For my next project, I’ve decided to repurpose a Daily story I did in February about gay athletes in college athletics and the culture that surrounds the issue. This issue has taken a national stage over the past few years and especially in the past eight months, since former Missouri football player Michael Sam came out as gay following a breakout season as Southeastern Conference Defensive Player of the Year. Sam was later drafted, cut and then signed to another team’s practice squad. But this issue has roots much deeper than last February, as athletes and teams have shaped a culture for years.
For the Daily story, I had to keep my audience in mind: people interested in Michigan issues, mostly students. For this reason, I framed my story around the experiences of three gay former Michigan athletes. For this project, I would want to have a broader scope, stretching over a longer time period and certainly a much larger area. I would seek to involve not just Michigan but Sam and many others who have faced his conflict: how far this issue has come, where it is now and where it goes from here. I would likely also base it off of overall climate and analysis rather than anecdotes.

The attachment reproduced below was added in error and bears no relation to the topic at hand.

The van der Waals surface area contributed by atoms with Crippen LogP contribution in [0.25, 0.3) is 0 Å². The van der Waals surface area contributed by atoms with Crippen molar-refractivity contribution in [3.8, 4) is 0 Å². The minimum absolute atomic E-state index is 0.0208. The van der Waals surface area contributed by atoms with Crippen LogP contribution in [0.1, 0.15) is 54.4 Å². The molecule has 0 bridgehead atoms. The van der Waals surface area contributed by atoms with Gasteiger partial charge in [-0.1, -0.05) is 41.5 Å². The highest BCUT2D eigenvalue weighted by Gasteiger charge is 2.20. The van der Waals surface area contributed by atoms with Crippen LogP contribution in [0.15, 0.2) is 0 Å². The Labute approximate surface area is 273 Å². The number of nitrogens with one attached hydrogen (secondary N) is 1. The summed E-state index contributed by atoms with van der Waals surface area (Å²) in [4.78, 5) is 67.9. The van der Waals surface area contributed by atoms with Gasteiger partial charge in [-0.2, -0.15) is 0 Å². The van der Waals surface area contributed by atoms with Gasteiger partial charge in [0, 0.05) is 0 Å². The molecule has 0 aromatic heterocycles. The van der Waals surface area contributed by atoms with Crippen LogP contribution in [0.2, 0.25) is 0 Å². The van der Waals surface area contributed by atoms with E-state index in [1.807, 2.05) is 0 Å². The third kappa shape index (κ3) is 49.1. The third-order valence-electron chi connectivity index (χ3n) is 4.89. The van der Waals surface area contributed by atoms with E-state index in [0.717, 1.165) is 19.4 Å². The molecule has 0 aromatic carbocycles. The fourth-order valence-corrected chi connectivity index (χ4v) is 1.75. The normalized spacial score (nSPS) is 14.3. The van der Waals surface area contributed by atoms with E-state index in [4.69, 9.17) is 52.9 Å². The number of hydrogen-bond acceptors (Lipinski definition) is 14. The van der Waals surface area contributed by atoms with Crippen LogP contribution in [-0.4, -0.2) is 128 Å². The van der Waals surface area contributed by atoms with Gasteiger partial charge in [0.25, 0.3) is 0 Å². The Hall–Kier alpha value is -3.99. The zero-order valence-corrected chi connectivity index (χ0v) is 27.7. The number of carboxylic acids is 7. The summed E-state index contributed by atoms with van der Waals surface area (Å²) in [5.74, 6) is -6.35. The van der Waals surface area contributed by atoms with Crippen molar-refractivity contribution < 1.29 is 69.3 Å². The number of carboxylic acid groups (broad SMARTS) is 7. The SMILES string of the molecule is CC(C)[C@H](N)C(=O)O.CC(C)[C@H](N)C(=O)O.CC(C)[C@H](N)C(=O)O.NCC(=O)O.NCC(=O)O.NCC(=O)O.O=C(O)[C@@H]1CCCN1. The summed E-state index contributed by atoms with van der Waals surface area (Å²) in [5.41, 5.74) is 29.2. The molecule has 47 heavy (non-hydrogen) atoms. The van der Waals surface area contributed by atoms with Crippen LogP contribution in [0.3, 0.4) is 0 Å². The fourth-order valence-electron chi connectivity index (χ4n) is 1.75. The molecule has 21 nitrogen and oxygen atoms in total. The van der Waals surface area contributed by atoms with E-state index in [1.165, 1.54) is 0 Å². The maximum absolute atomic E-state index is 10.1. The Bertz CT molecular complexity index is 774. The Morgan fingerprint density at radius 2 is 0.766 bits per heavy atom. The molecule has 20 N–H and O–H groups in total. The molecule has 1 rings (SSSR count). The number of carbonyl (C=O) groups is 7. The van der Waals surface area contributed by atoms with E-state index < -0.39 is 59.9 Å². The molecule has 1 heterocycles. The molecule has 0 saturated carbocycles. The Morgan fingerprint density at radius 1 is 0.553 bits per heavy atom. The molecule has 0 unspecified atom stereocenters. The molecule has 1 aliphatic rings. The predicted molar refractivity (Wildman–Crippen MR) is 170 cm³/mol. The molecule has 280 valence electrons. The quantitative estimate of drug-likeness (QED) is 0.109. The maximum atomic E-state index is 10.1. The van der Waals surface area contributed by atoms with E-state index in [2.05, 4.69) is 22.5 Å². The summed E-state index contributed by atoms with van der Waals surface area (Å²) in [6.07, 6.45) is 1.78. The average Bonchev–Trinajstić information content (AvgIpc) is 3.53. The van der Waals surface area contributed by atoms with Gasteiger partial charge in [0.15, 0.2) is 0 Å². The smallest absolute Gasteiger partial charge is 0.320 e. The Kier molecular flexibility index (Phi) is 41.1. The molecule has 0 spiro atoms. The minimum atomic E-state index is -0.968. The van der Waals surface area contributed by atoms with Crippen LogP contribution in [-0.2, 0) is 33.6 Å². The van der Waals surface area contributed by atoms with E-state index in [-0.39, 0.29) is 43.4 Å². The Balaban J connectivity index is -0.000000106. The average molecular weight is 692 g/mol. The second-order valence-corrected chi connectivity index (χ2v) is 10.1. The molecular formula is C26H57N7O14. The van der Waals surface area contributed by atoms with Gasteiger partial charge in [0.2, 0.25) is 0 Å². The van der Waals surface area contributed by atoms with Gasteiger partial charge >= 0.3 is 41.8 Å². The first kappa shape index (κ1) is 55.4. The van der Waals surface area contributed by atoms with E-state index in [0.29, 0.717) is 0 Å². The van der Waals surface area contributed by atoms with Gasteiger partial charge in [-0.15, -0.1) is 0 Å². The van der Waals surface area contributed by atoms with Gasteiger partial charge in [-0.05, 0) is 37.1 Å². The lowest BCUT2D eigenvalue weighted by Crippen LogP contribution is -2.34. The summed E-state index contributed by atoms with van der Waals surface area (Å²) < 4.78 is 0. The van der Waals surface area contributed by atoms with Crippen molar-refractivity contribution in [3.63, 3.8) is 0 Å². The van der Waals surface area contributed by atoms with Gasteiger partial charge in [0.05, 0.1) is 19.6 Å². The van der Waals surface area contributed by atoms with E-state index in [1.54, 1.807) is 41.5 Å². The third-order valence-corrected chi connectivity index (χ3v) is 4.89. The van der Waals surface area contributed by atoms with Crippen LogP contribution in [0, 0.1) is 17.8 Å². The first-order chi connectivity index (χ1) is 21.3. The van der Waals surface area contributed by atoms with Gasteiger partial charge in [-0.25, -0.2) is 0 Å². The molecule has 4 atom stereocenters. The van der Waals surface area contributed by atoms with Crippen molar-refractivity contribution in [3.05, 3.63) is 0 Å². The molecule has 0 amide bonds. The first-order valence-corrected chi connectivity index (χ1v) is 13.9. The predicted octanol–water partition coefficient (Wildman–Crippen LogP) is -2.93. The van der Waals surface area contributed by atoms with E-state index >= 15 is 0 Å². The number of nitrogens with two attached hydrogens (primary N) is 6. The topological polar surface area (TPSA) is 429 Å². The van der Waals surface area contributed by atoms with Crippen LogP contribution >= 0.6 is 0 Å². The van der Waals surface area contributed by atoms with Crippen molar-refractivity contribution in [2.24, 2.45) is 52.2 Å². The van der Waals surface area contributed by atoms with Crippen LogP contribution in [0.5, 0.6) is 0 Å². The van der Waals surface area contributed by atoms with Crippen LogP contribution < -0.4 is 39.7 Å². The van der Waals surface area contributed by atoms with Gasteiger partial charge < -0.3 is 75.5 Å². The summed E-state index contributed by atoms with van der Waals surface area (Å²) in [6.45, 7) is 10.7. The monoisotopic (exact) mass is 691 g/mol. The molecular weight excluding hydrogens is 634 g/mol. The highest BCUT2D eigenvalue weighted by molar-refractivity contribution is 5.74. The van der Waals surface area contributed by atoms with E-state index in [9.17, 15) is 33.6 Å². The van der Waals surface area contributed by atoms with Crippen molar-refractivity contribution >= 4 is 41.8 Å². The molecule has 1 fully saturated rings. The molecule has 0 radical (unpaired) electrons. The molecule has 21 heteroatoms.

A good starting point comes to mind. On Feb. 17, 2014, S.L. Price wrote in Sports Illustrated (full story not available online) about Michael Sam’s journey and the environment he would soon enter into as an NFL player. As a top college talent, there was little doubt Sam would either be drafted or end up on a team’s practice squad by the end of the summer, making him the first openly gay player in NFL history. The cover ran with a photo of Sam, the header “America is ready for Michael Sam” and the subheader “Is the NFL ready for Michael Sam?” Historically, sport has been a starting point, or at least a catalyst, for social change. In the 1940s, Jackie Robinson debuted in the Major Leagues and had an illustrious career long before blacks and whites were even required to go to school together. Price did great reporting by going inside NFL franchises and taking the temperature of a league that has long upheld a masculine, competitive locker-room culture. Because I want to frame my essay from a more overall standpoint, this is a good piece of reference.